On September 8th, 2017, the Republic of Kazakhstan announced their plans to bring wild tigers back to their historical range in the Ili-Balkhash region, and signed a memorandum with WWF to implement a joint tiger reintroduction plan. These iconic cats will finally return to Kazakhstan, 70 years after going extinct there.
Filmmaker and photojournalist Emmanuel Rondeau spent four weeks in the wildlife corridors of Bhutan with a camera trap poised to capture the elusive tiger. After weeks of waiting, a tiger appeared on the final day of the expedition. The result? The first high-resolution camera trap image of a wild tiger in Bhutan captured above 11,000 feet.
Singye Wangmo exudes a natural passion for wildlife. One of the few female forestry officers working on the ground in Bhutan, she spends her days protecting the tigers of Royal Manas National Park from poachers.
WWF and Tiger Beer US are engaging in a campaign to fundraise to support rangers around the world, including those in tiger range countries to reduce the threat of poaching to this species. Tiger Beer will match up to $25,000 of consumer donations from July 1 through August 31, 2017 to support WWF's Back a Ranger Program.
In mid-October of 2016, an Amur tiger was seen in the Russian city of Vladivostok. Despite efforts to capture him, he proved elusive, and gained international attention. On October 20th, he was finally captured and taken to a rehabilitation center. After being rehabilitated, he was released into his new home, Bikin National Park.
Human-wildlife conflict is a major issue for many poor people who live near forests in rural areas of Nepal. That’s one of the reasons why WWF and other partners in conservation launched the Hariyo Ban (Green Forest) program to find lasting solutions that protect people’s lives, livestock and crops and prevent the retaliatory killing of wildlife.
On April 29th, Filippa the Amur tigress was successfully released back into the wild. She was rescued and rehabilitated at the Rehabilitation Center in Alekseevka after being found in December of 2015, as an exhausted, starving, five-month-old tiger cub.
On World Wildlife Day, we’re asking our US representatives to continue the nation’s legacy as a champion for conservation by supporting wildlife conservation programs and renewing the Save Vanishing Species Semipostal Stamp.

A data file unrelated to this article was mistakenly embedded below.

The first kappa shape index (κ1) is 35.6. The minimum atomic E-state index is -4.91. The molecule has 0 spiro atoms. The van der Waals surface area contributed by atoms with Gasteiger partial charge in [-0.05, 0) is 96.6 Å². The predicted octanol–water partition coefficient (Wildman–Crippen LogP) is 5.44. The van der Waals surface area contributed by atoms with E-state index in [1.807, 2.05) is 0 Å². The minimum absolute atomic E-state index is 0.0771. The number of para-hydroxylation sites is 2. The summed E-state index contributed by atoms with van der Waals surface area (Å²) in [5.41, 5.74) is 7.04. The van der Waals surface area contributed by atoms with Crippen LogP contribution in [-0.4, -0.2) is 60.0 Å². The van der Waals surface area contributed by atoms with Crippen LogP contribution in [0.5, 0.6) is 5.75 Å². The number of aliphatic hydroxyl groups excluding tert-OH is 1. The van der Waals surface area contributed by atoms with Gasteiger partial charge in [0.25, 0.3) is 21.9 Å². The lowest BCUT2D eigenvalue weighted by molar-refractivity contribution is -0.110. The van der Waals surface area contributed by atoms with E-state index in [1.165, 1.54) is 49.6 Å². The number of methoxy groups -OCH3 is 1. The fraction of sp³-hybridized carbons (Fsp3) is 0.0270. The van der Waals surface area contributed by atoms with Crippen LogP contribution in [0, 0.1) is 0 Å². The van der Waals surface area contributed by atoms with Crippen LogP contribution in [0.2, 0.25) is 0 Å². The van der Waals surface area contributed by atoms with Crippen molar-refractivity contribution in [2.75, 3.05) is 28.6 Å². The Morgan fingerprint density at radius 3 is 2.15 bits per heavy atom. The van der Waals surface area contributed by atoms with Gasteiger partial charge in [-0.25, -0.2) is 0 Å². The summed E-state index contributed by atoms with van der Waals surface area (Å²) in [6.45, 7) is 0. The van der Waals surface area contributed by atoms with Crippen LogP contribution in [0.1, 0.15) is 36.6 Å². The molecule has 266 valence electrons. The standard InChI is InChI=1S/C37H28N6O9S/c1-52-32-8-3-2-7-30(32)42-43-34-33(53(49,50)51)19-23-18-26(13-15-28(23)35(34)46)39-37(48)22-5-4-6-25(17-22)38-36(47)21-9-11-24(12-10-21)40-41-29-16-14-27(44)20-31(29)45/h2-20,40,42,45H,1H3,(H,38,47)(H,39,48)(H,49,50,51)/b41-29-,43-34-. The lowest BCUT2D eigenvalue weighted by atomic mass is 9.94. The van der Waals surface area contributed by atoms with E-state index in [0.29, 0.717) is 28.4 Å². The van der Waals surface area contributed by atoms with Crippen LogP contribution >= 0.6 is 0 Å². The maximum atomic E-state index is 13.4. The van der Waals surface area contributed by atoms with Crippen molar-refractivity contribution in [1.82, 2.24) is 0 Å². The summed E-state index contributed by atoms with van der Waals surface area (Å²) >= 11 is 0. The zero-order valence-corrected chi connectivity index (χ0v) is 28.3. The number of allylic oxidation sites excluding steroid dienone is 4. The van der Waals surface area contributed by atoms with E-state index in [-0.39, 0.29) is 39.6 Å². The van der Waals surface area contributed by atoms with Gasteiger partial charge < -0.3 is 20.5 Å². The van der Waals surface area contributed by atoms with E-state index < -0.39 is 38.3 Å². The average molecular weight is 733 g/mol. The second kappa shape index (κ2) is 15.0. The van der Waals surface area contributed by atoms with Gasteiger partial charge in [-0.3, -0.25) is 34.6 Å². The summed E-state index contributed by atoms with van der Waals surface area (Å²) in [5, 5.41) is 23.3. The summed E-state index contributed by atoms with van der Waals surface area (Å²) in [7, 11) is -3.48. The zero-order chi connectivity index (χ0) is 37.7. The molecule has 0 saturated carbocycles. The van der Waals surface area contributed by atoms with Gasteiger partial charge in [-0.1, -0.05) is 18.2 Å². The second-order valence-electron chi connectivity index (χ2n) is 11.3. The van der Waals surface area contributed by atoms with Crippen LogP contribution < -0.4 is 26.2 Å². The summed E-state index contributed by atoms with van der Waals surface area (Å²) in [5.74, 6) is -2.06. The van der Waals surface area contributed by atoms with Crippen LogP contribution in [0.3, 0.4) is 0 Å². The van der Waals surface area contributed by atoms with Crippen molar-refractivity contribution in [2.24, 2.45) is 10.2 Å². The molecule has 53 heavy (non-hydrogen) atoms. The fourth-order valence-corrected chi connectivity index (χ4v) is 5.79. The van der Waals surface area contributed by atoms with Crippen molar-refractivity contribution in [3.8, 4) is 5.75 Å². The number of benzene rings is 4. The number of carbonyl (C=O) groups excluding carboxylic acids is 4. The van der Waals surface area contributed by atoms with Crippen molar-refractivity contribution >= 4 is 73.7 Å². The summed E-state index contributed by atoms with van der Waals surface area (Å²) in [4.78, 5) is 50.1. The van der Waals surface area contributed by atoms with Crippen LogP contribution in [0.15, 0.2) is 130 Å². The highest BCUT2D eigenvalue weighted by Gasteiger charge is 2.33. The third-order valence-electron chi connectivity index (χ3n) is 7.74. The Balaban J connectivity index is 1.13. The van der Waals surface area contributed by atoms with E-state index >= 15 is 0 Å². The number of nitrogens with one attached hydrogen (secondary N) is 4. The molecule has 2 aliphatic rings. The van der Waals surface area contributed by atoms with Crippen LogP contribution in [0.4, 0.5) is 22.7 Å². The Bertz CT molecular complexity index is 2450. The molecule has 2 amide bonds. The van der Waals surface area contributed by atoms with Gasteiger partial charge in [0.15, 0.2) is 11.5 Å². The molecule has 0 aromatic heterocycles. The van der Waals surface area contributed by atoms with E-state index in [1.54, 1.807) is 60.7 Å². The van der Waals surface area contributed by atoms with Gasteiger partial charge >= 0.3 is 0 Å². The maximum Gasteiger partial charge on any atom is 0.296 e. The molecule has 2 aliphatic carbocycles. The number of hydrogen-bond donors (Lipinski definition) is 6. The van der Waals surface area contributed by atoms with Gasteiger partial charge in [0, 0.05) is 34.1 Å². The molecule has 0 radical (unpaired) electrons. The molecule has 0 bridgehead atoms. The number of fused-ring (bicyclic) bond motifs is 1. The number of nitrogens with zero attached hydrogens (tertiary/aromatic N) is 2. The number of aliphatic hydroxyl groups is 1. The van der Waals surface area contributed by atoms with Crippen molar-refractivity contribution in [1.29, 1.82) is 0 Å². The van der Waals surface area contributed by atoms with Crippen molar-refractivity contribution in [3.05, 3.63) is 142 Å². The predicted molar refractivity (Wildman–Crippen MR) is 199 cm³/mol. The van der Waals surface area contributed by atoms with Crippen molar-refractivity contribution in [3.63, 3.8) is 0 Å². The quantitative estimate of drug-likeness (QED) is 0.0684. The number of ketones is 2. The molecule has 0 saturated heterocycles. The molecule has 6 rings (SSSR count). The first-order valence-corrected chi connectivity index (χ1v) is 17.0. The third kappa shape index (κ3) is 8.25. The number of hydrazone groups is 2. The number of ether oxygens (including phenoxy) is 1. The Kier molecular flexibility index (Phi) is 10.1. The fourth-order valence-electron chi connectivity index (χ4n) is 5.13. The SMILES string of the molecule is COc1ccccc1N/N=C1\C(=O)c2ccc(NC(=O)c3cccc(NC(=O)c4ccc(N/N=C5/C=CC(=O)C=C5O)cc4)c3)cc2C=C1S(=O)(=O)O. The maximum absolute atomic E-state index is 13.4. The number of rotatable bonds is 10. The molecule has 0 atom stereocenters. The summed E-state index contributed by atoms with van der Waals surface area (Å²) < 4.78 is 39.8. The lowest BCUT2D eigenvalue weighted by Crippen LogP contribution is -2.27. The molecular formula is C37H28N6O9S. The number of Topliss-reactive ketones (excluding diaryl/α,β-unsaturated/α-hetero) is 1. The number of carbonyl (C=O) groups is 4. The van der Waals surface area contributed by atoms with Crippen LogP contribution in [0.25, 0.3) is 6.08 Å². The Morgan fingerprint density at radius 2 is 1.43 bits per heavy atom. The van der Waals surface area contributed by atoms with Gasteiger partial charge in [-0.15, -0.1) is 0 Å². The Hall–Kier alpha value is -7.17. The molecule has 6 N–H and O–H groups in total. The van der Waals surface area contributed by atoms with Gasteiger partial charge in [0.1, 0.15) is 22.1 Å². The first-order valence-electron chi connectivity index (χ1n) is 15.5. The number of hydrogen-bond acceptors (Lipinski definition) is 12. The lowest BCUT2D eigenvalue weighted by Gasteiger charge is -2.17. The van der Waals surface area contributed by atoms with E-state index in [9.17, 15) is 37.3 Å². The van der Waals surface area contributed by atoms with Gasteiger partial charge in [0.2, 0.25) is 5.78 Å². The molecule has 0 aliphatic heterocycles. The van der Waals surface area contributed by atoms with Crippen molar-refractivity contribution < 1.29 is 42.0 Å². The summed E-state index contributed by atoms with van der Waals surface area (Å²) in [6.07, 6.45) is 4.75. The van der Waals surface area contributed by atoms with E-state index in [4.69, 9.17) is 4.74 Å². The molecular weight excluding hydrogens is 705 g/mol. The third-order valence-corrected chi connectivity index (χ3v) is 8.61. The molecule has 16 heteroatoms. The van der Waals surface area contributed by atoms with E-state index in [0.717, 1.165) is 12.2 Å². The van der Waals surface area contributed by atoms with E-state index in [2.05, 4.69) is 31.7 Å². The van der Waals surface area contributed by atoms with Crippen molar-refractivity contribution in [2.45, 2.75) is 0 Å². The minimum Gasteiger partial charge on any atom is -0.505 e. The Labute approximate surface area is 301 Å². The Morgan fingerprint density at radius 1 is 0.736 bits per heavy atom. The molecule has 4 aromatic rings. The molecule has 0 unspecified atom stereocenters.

Earlier this year, WWF estimated an increase in the number of tigers worldwide, up to 3,890 in 2016 from an estimated 3,200 in 2010. But success to date is tenous: According to a new report from WWF, tigers now face a threat far greater than many we’ve tackled before: linear infrastructure.
In November 2010, 13 tiger range countries came together and made an unprecedented pledge: to double the number of wild tigers by 2022. Mobilized by a century of dramatic decline, leaders convened in St. Petersburg, Russia to sign a declaration boosting tiger conservation efforts. This initial effort has led to significant momentum and progress, and for the first time in 100 years, tiger numbers are on the rise. Here are some highlights from the last six years.
During the world’s largest ever wildlife trade meeting—the 17th meeting of the Conference of the Parties (CoP17) to the Convention on International Trade in Endangered Species of Wild Fauna and Flora (CITES)—governments united behind a series of tough decisions to provide greater protection to a host of threatened species and bolster efforts to tackle soaring levels of poaching and wildlife trafficking.
Rohit Singh supports ranger and law enforcement work across countries that have wild tigers as part of WWF’s Tigers Alive Initiative. He also serves as president of the Ranger Federation of Asia, an organization that supports those on the frontlines of conservation in Asia and connects them to the world ranger community at large.
With flavor as bright as its color, pesto is a delicious treat. But pine nuts are a key food for the Amur tiger’s main prey. If we consume pine nuts faster than the trees can replenish, we’re taking away food from tiger’s prey and, ultimately, tigers.
Tiger populations fighting for a comeback in the wild will receive a much needed lifeline from the United States government. Improved and tightened regulations around captive tigers will make it more difficult for captive-bred tigers to filter into and stimulate the illegal wildlife trade that threatens wild tigers in Asia.